RR: Let’s talk about that. What is the most challenging part of the position?
EVV: Other than the administrative parts, which you can always get through, I would say getting used to being a public figure, and the media attacks that come with that, is the biggest challenge. I used to read all of the negative comments about me on social media. I was thinking that I am coming into office with this great positive attitude and background and everybody is going to love me. Oh, the hell with that! No, it feels like everybody hates me. After a year and a half in office, I’ve learned not to read all the comments and stay positive. And we are working on improving our communications with the citizens, publishing everything so they know what we are working on. But I recognize that it doesn’t matter what I do or what we do as a department, we’re not going to make everybody happy. That’s just part of the job.
RR: Has anything helped prepare you for this public role?
EVV: There have also been attacks on how I look. But I’m not self-conscious. I’ve lost my hair three times (see sidebar)! My cancer journey has actually helped me be able to take these attacks and have a really thick skin. Yeah, I don’t think I could have done this if I had not gone through my cancer journey because I wouldn’t be as strong as I am now.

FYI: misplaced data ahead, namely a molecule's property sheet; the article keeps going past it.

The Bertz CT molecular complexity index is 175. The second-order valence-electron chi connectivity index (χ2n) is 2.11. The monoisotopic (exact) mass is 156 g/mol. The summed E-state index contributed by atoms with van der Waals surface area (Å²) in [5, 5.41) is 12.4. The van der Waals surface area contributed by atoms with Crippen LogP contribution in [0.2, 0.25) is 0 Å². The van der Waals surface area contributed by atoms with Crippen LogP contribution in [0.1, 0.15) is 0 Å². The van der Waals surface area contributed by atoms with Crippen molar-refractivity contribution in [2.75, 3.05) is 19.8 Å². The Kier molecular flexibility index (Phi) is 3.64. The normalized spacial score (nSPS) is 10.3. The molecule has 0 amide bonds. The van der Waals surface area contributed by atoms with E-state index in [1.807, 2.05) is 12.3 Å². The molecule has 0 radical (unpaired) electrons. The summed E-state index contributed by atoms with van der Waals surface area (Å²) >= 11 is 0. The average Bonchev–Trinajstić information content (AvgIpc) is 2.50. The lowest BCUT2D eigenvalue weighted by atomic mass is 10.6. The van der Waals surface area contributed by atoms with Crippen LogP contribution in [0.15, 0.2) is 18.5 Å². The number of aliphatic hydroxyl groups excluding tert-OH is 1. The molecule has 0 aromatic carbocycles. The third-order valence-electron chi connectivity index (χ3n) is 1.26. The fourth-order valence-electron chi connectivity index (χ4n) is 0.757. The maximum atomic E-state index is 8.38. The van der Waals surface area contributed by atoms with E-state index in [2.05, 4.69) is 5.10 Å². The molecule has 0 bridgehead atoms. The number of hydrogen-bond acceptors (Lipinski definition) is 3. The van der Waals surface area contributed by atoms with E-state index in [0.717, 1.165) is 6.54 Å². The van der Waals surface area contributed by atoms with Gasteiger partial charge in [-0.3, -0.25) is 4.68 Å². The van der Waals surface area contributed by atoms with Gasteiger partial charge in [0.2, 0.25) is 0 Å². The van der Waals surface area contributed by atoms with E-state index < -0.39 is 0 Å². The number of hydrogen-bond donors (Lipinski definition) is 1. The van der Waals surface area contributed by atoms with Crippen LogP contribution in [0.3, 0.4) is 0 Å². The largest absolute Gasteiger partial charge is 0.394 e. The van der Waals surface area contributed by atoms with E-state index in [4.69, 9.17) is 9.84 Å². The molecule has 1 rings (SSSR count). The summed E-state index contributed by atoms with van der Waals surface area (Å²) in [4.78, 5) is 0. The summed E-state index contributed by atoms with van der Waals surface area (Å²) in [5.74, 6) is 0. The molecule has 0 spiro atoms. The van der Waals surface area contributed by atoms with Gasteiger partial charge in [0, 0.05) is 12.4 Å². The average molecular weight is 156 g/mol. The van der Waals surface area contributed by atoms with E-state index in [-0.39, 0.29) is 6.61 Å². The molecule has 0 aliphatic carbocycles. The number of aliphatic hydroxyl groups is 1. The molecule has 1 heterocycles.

RR: I want to ask about your mental health. Do you have a safe space to vent or recharge?
EVV: I have an amazing team that I brought with me to the department from years of working in industry. And they are all women, which I did not plan, but they are all women! They left their jobs to join me. They decided that they were going to change the world alongside me. And they believed that I was going to be a great leader. I also have my husband. He filters out all the negative comments and doesn’t let me see them! And my parents and brother. We go to the west side of the islands to visit them when we can, and I separate from everything at work, well as much as possible because you’re never really off. So they are all my safe space.